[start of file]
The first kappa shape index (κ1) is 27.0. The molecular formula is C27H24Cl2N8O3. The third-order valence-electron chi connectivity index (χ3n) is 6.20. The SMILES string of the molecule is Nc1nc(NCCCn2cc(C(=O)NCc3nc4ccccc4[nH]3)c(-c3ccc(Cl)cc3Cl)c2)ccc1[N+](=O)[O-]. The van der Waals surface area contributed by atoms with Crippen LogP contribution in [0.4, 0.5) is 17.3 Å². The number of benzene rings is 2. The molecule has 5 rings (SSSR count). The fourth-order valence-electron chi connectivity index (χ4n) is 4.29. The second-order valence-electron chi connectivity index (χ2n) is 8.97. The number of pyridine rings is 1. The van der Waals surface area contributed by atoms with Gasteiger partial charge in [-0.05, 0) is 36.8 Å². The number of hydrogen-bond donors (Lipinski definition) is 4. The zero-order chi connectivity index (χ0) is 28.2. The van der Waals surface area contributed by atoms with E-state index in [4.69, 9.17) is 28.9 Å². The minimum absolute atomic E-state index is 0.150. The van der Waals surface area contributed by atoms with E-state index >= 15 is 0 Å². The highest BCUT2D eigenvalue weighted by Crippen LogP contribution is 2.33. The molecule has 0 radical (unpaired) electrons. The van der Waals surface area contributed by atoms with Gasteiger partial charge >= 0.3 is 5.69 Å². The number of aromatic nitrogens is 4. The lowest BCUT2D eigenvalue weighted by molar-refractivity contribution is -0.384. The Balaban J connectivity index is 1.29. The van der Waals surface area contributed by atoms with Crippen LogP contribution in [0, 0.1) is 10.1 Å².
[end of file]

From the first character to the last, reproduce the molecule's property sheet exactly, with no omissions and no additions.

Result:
The first kappa shape index (κ1) is 27.0. The molecular formula is C27H24Cl2N8O3. The third-order valence-electron chi connectivity index (χ3n) is 6.20. The SMILES string of the molecule is Nc1nc(NCCCn2cc(C(=O)NCc3nc4ccccc4[nH]3)c(-c3ccc(Cl)cc3Cl)c2)ccc1[N+](=O)[O-]. The van der Waals surface area contributed by atoms with Crippen LogP contribution in [0.4, 0.5) is 17.3 Å². The number of benzene rings is 2. The molecule has 5 rings (SSSR count). The fourth-order valence-electron chi connectivity index (χ4n) is 4.29. The second-order valence-electron chi connectivity index (χ2n) is 8.97. The number of pyridine rings is 1. The van der Waals surface area contributed by atoms with Gasteiger partial charge in [-0.05, 0) is 36.8 Å². The number of hydrogen-bond donors (Lipinski definition) is 4. The zero-order chi connectivity index (χ0) is 28.2. The van der Waals surface area contributed by atoms with E-state index in [4.69, 9.17) is 28.9 Å². The minimum absolute atomic E-state index is 0.150. The van der Waals surface area contributed by atoms with E-state index >= 15 is 0 Å². The highest BCUT2D eigenvalue weighted by Crippen LogP contribution is 2.33. The molecule has 0 radical (unpaired) electrons. The van der Waals surface area contributed by atoms with Gasteiger partial charge >= 0.3 is 5.69 Å². The number of aromatic nitrogens is 4. The lowest BCUT2D eigenvalue weighted by molar-refractivity contribution is -0.384. The Balaban J connectivity index is 1.29. The van der Waals surface area contributed by atoms with Crippen LogP contribution in [0, 0.1) is 10.1 Å².